5. In Sutton v. Attorney-General (1923) 39 T.L.R. 294the question that arose for their Lordships' consideration was whether the appellant, who was a post office telegraphist in the service of the Post Master General, having enlisted as an office telegraphist in the Royal Engineers on the terms of being allowed 'full civil pay in addition to military pay,' was entitled to receive the amount of certain war bonuses which were afterwards granted in accordance with the awards of the Conciliation and Arbitration Board for Government Employees to Post Office servants who continued to be employed as such. The Court of appeal, by a majority, had given a decision against the appellant. It was held that he was entitled to receive the war bonuses, which means that the said bonuses were held to be part of the 'full civil pay.' Earl of Birkenhead observed (p. 297);
The term 'bonus' may, of course, be properly used to describe payments made of grace and not as of right. But nevertheless it may also include, as here, payments made because legally due, but which the parties contemplated will not continue indefinitely.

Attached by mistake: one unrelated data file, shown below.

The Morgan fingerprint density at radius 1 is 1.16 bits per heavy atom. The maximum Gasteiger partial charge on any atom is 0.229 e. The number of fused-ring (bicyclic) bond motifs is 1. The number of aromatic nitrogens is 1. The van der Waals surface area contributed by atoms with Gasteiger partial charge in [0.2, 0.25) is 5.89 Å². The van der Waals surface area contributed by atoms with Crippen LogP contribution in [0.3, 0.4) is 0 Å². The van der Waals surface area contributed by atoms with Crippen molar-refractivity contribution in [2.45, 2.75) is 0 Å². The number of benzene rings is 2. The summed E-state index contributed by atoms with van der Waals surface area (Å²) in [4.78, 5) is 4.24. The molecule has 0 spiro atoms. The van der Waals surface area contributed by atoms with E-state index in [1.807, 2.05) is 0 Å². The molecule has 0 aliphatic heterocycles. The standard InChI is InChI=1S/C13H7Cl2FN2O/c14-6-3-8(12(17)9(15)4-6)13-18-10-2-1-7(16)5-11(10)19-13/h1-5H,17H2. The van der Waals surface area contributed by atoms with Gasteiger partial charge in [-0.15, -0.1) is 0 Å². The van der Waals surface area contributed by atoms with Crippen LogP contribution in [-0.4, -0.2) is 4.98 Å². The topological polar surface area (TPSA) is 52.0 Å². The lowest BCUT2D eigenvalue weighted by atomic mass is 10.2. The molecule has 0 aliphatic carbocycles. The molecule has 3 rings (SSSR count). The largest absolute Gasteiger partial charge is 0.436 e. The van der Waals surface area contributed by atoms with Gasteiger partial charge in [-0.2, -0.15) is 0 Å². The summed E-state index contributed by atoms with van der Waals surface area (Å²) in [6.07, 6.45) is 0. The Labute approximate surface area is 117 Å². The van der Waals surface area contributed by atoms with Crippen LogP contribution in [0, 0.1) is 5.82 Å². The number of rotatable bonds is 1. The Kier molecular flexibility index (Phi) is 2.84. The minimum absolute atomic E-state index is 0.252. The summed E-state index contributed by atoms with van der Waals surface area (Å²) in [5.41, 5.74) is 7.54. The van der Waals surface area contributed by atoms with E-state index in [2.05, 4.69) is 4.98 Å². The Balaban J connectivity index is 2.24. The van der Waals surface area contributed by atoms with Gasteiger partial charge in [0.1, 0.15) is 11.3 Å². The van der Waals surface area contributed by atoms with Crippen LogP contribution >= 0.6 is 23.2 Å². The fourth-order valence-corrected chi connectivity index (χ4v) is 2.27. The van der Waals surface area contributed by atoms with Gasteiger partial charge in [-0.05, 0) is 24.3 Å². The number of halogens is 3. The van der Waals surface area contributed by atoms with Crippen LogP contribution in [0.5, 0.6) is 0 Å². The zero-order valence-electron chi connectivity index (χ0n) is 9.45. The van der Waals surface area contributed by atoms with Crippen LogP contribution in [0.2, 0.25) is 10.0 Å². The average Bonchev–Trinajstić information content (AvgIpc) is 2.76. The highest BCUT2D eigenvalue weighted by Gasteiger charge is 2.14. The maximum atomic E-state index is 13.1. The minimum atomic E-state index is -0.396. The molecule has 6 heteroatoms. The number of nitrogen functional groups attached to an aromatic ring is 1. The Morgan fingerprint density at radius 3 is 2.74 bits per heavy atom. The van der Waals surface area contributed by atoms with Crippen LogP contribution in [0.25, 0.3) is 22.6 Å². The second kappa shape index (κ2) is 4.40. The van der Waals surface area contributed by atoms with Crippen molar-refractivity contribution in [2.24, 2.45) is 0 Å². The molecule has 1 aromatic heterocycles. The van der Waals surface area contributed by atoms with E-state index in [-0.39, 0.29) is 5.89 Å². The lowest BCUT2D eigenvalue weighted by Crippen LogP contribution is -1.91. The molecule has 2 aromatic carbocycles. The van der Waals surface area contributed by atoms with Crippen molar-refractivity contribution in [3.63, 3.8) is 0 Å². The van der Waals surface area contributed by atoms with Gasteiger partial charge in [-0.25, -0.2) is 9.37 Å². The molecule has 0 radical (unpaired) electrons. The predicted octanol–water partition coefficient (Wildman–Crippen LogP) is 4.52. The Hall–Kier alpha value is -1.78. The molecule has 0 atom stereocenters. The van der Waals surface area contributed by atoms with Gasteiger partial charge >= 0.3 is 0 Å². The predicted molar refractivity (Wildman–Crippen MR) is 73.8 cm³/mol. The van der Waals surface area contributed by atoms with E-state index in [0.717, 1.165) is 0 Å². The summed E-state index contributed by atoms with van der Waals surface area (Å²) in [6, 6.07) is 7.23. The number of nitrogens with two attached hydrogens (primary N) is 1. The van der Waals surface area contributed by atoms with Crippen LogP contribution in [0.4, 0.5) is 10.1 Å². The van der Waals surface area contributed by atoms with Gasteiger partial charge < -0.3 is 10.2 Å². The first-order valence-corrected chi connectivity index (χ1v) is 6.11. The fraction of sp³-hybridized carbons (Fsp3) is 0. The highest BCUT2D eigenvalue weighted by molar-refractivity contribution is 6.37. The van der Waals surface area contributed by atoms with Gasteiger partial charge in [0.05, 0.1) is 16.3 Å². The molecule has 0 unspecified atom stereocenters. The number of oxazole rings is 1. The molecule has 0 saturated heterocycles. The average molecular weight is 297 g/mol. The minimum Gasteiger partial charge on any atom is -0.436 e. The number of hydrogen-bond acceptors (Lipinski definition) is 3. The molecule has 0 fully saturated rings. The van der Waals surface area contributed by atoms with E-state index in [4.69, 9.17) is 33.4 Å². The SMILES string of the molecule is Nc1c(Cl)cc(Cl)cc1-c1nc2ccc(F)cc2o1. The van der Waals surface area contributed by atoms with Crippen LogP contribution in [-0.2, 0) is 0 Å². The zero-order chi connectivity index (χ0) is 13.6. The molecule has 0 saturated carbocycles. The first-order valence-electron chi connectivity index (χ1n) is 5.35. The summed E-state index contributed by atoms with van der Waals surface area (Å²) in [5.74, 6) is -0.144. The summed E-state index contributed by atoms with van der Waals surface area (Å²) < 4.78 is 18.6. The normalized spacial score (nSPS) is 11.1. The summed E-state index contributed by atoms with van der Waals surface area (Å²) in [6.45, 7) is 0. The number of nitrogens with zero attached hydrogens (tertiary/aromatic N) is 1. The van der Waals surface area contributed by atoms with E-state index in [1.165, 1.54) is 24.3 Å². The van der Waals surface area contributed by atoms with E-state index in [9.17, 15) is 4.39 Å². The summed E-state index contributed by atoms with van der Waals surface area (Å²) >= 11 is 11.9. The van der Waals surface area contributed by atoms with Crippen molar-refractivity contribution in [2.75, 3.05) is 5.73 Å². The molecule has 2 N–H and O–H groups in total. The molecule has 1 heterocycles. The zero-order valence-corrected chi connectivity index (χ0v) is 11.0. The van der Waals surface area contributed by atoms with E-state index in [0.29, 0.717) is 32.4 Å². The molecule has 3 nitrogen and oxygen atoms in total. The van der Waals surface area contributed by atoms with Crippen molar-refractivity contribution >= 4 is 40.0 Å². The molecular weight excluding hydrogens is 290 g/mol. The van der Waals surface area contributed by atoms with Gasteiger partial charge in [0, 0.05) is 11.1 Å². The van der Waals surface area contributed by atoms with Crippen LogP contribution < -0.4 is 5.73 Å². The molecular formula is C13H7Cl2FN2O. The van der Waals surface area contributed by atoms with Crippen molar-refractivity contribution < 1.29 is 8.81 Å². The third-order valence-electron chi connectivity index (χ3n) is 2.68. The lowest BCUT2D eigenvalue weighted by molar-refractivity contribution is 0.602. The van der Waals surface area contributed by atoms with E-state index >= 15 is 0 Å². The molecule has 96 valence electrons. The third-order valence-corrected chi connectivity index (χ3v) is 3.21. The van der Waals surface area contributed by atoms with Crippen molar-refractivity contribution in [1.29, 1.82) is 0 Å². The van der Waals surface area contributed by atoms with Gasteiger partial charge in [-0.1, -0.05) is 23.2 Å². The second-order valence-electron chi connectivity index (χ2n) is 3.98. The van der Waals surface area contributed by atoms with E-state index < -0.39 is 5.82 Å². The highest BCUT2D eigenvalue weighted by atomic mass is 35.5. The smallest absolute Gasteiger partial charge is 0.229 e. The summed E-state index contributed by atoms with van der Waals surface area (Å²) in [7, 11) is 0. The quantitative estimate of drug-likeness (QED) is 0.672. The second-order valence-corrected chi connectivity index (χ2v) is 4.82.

It seems to me that the same principle applies to the circumstances of the present case, in view of the agreement between the Mill Owners' Association and the Textile Labour Association of Ahmedabad. In my opinion, therefore, the lower Court was right in regarding the bonus as an additional reward or remuneration due to the employees in view of the exceptional circumstances existing, and, therefore, as partaking of the character of wages. The agreement, Ex. 23, makes it clear that the payment of bonus is made 'in view of the exceptional circumstances existing in the year, and the dependence of the amount of bonus payable on the kind of work on which the employee is employed and on the number of days for which he has worked shows the close connection between the work actually done and the bonus that is to be received by each employee. It cannot, therefore, be said in this case that the bonus was decided to be paid merely as a matter of grace or that the object of such payment was merely to induce or ensure better or more efficient work. Clause 5 of the agreement distinctly states that employees 'employed in the member mills whether at present in employment or not' shall be entitled to the bonus, subject to the fulfilment of the conditions and provisions enumerated therein. The bonus, therefore, is clearly to be paid in respect of past work done. I have, therefore, no doubt that such bonus is included in the expression 'wages' within the 'meaning of Section GO, Civil P.C. The decision of the lower Court was, therefore, right and the rule will accordingly be discharged with costs.